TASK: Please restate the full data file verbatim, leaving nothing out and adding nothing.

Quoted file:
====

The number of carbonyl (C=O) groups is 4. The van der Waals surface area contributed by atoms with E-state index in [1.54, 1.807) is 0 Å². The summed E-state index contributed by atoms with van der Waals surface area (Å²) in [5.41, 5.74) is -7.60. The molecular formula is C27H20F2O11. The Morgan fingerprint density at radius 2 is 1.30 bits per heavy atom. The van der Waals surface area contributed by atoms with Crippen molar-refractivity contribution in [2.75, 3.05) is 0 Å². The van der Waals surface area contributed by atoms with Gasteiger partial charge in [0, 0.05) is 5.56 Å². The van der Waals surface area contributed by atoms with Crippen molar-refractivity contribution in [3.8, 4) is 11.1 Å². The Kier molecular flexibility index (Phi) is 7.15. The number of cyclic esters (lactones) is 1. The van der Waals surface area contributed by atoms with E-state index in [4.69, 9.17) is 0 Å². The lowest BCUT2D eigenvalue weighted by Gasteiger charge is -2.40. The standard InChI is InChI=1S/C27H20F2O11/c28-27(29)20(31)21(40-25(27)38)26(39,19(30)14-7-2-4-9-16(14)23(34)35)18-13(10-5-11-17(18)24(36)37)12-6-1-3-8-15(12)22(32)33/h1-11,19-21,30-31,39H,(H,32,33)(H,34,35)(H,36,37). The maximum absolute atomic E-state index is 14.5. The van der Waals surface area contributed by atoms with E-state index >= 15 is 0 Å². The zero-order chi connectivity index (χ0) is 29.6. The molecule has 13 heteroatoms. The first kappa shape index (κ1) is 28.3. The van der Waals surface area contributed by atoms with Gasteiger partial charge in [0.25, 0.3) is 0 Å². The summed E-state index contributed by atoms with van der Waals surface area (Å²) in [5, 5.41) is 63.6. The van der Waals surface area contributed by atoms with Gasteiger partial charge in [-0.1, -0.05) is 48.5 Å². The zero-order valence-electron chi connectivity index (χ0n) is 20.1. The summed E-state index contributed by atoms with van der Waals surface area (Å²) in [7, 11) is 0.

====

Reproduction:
The number of carbonyl (C=O) groups is 4. The van der Waals surface area contributed by atoms with E-state index in [1.54, 1.807) is 0 Å². The summed E-state index contributed by atoms with van der Waals surface area (Å²) in [5.41, 5.74) is -7.60. The molecular formula is C27H20F2O11. The Morgan fingerprint density at radius 2 is 1.30 bits per heavy atom. The van der Waals surface area contributed by atoms with Crippen molar-refractivity contribution in [2.75, 3.05) is 0 Å². The van der Waals surface area contributed by atoms with Gasteiger partial charge in [0, 0.05) is 5.56 Å². The van der Waals surface area contributed by atoms with Crippen molar-refractivity contribution in [3.8, 4) is 11.1 Å². The Kier molecular flexibility index (Phi) is 7.15. The number of cyclic esters (lactones) is 1. The van der Waals surface area contributed by atoms with E-state index in [4.69, 9.17) is 0 Å². The lowest BCUT2D eigenvalue weighted by Gasteiger charge is -2.40. The standard InChI is InChI=1S/C27H20F2O11/c28-27(29)20(31)21(40-25(27)38)26(39,19(30)14-7-2-4-9-16(14)23(34)35)18-13(10-5-11-17(18)24(36)37)12-6-1-3-8-15(12)22(32)33/h1-11,19-21,30-31,39H,(H,32,33)(H,34,35)(H,36,37). The maximum absolute atomic E-state index is 14.5. The van der Waals surface area contributed by atoms with E-state index >= 15 is 0 Å². The zero-order chi connectivity index (χ0) is 29.6. The molecule has 13 heteroatoms. The first kappa shape index (κ1) is 28.3. The van der Waals surface area contributed by atoms with Gasteiger partial charge in [0.25, 0.3) is 0 Å². The summed E-state index contributed by atoms with van der Waals surface area (Å²) in [5, 5.41) is 63.6. The van der Waals surface area contributed by atoms with Gasteiger partial charge in [-0.1, -0.05) is 48.5 Å². The zero-order valence-electron chi connectivity index (χ0n) is 20.1. The summed E-state index contributed by atoms with van der Waals surface area (Å²) in [7, 11) is 0.